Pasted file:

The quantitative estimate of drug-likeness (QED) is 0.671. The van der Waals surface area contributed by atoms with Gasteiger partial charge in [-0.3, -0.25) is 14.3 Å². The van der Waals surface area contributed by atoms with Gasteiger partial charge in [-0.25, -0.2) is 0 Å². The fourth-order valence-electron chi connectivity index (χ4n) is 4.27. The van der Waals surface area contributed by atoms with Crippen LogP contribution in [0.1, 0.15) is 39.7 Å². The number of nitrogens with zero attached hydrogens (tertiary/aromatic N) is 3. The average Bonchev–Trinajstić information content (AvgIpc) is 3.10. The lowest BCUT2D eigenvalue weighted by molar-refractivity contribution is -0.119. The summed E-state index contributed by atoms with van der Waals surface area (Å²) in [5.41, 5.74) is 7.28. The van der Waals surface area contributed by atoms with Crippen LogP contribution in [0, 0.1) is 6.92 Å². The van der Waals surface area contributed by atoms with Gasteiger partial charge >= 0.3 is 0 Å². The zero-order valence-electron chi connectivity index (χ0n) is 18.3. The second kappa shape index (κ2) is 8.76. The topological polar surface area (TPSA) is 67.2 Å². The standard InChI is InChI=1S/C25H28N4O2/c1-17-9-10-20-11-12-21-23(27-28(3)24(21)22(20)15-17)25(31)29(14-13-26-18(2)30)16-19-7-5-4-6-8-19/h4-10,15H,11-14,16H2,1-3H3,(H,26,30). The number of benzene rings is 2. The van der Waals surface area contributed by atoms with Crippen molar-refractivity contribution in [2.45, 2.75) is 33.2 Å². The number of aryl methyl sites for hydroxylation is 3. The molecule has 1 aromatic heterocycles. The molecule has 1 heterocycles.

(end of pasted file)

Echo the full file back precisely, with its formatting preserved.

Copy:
The quantitative estimate of drug-likeness (QED) is 0.671. The van der Waals surface area contributed by atoms with Gasteiger partial charge in [-0.3, -0.25) is 14.3 Å². The van der Waals surface area contributed by atoms with Gasteiger partial charge in [-0.25, -0.2) is 0 Å². The fourth-order valence-electron chi connectivity index (χ4n) is 4.27. The van der Waals surface area contributed by atoms with Crippen LogP contribution in [0.1, 0.15) is 39.7 Å². The number of nitrogens with zero attached hydrogens (tertiary/aromatic N) is 3. The average Bonchev–Trinajstić information content (AvgIpc) is 3.10. The lowest BCUT2D eigenvalue weighted by molar-refractivity contribution is -0.119. The summed E-state index contributed by atoms with van der Waals surface area (Å²) in [5.41, 5.74) is 7.28. The van der Waals surface area contributed by atoms with Crippen LogP contribution in [0, 0.1) is 6.92 Å². The van der Waals surface area contributed by atoms with Gasteiger partial charge >= 0.3 is 0 Å². The zero-order valence-electron chi connectivity index (χ0n) is 18.3. The second kappa shape index (κ2) is 8.76. The topological polar surface area (TPSA) is 67.2 Å². The standard InChI is InChI=1S/C25H28N4O2/c1-17-9-10-20-11-12-21-23(27-28(3)24(21)22(20)15-17)25(31)29(14-13-26-18(2)30)16-19-7-5-4-6-8-19/h4-10,15H,11-14,16H2,1-3H3,(H,26,30). The number of benzene rings is 2. The van der Waals surface area contributed by atoms with Crippen molar-refractivity contribution in [2.45, 2.75) is 33.2 Å². The number of aryl methyl sites for hydroxylation is 3. The molecule has 1 aromatic heterocycles. The molecule has 1 heterocycles.